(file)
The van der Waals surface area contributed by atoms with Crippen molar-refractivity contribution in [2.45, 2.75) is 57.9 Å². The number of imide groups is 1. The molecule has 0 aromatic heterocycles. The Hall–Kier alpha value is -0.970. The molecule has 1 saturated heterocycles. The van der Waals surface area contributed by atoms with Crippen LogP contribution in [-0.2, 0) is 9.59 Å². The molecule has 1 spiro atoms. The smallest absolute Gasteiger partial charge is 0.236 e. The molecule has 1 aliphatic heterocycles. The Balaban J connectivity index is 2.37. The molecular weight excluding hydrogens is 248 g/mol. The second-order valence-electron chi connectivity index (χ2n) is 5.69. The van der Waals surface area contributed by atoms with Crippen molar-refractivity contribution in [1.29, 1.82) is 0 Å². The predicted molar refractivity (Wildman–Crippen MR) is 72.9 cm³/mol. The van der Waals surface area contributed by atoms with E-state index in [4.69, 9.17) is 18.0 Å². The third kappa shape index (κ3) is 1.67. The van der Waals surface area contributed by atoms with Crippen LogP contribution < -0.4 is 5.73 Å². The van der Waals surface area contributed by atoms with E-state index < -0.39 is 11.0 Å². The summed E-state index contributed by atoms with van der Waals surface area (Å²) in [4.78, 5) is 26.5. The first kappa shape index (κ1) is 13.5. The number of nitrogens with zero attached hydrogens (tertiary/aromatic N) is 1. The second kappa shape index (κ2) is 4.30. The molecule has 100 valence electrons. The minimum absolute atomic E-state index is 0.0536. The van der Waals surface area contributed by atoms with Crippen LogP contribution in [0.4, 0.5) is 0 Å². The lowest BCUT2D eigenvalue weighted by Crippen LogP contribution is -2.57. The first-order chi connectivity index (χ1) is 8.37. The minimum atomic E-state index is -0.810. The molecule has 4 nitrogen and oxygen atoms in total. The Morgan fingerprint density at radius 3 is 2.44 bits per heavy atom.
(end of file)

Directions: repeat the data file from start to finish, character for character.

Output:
The van der Waals surface area contributed by atoms with Crippen molar-refractivity contribution in [2.45, 2.75) is 57.9 Å². The number of imide groups is 1. The molecule has 0 aromatic heterocycles. The Hall–Kier alpha value is -0.970. The molecule has 1 saturated heterocycles. The van der Waals surface area contributed by atoms with Crippen LogP contribution in [-0.2, 0) is 9.59 Å². The molecule has 1 spiro atoms. The smallest absolute Gasteiger partial charge is 0.236 e. The molecule has 1 aliphatic heterocycles. The Balaban J connectivity index is 2.37. The molecular weight excluding hydrogens is 248 g/mol. The second-order valence-electron chi connectivity index (χ2n) is 5.69. The van der Waals surface area contributed by atoms with Crippen molar-refractivity contribution in [1.29, 1.82) is 0 Å². The predicted molar refractivity (Wildman–Crippen MR) is 72.9 cm³/mol. The van der Waals surface area contributed by atoms with E-state index in [4.69, 9.17) is 18.0 Å². The third kappa shape index (κ3) is 1.67. The van der Waals surface area contributed by atoms with Crippen LogP contribution < -0.4 is 5.73 Å². The van der Waals surface area contributed by atoms with E-state index < -0.39 is 11.0 Å². The summed E-state index contributed by atoms with van der Waals surface area (Å²) in [4.78, 5) is 26.5. The first kappa shape index (κ1) is 13.5. The number of nitrogens with zero attached hydrogens (tertiary/aromatic N) is 1. The second kappa shape index (κ2) is 4.30. The molecule has 100 valence electrons. The minimum absolute atomic E-state index is 0.0536. The van der Waals surface area contributed by atoms with Crippen LogP contribution in [0.4, 0.5) is 0 Å². The lowest BCUT2D eigenvalue weighted by Crippen LogP contribution is -2.57. The first-order chi connectivity index (χ1) is 8.37. The minimum atomic E-state index is -0.810. The molecule has 4 nitrogen and oxygen atoms in total. The Morgan fingerprint density at radius 3 is 2.44 bits per heavy atom.